Do you have any homework?

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5 thoughts on “…socratic circles part 3 – history 12, self-confidence, & ‘talkers’ and ‘quiet kids’

  1. bri dyck

    Regarding your observation on how confident the History 12s are in their communication, as compared to the 9s and 10s: I have also noticed that, but I’m not sure I’m entirely okay with chocking it up to their age difference. The 12’s dialogue was of great quality. I agree. I’m wrestling with how I can push my 9s and 10s to develop more mature, quality discussion. Does it have to just be age that is the predicator? I don’t want to be convinced.

    I’m still rolling these thoughts around, but nevertheless, here they are, sans premeditation.

    At the grade 9 level, it’s the students that value the experience, value the discussion, that engage and bring the quality to the discussion. (Strangely) They’re not always the most “mature” or “confident” students, they don’t even necessarily write or speak with confidence or maturity outside of the SC.

    There are several students that are weak (immature, even) in other aspects of my classroom (I’m thinking particularly of my 9s), but they value the medium of the SC. They’re valuing something that the SC draws out of them? Not too sure what it is, yet. It is because of that, I believe, that they engage in mature, quality discussion, sometimes seemingly out of nowhere. What a shock it has been to me to see my “immature,” “unconfident,” grade 9s, taking their own discussion to such levels of maturity and confidence. I didn’t think, at the beginning of the year, that I’d get the depth of response from my 9s that I’m getting. I’ve pushed them harder and they’re learning how to push back into each other.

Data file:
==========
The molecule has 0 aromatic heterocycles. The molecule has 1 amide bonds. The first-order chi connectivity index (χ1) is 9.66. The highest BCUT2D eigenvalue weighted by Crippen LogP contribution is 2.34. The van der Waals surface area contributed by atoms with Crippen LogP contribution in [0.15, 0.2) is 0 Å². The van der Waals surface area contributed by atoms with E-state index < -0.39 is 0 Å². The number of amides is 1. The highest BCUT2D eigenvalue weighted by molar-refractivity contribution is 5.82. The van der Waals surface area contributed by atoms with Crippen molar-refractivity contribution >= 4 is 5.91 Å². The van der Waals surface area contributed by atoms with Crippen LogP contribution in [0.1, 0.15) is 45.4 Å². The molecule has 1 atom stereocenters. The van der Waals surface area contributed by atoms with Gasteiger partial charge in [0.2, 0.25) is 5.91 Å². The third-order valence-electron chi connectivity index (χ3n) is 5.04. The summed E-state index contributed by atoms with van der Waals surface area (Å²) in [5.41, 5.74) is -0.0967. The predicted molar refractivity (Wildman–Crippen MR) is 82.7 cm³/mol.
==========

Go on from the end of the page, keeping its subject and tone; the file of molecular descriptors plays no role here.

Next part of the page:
Now, I suppose it’s a question of causality. Does maturity (age?) lead to greater appreciation of learning? Or is it the other way around?

    I know!! I’ll mix some grade 12s in WITH my 9s for our next SC. Muahahhahaha!!!! So exciting!! Suddenly January 6th can’t come soon enough!

    Reply
    1. eduglean Post author

      Thanks for your thoughts. I agree, age is only one factor leading to maturity and confidence. A cross section of a grade 9 or 11 class will have some at the top, and some ‘not at the top’… The History 12 bunch though, they are all very driven students, a few standard deviations above the norm. It is not age alone producing maturity; I believe it is academic confidence – they were articulate and clear and purposeful in what they said. Middle school is a tough time of life. Some breeze through it and some get bumped and bruised pretty bad. That is another reason why I love watching your 9s and 10s sharing so openly and vulnerably yet in a care-full environment (safety).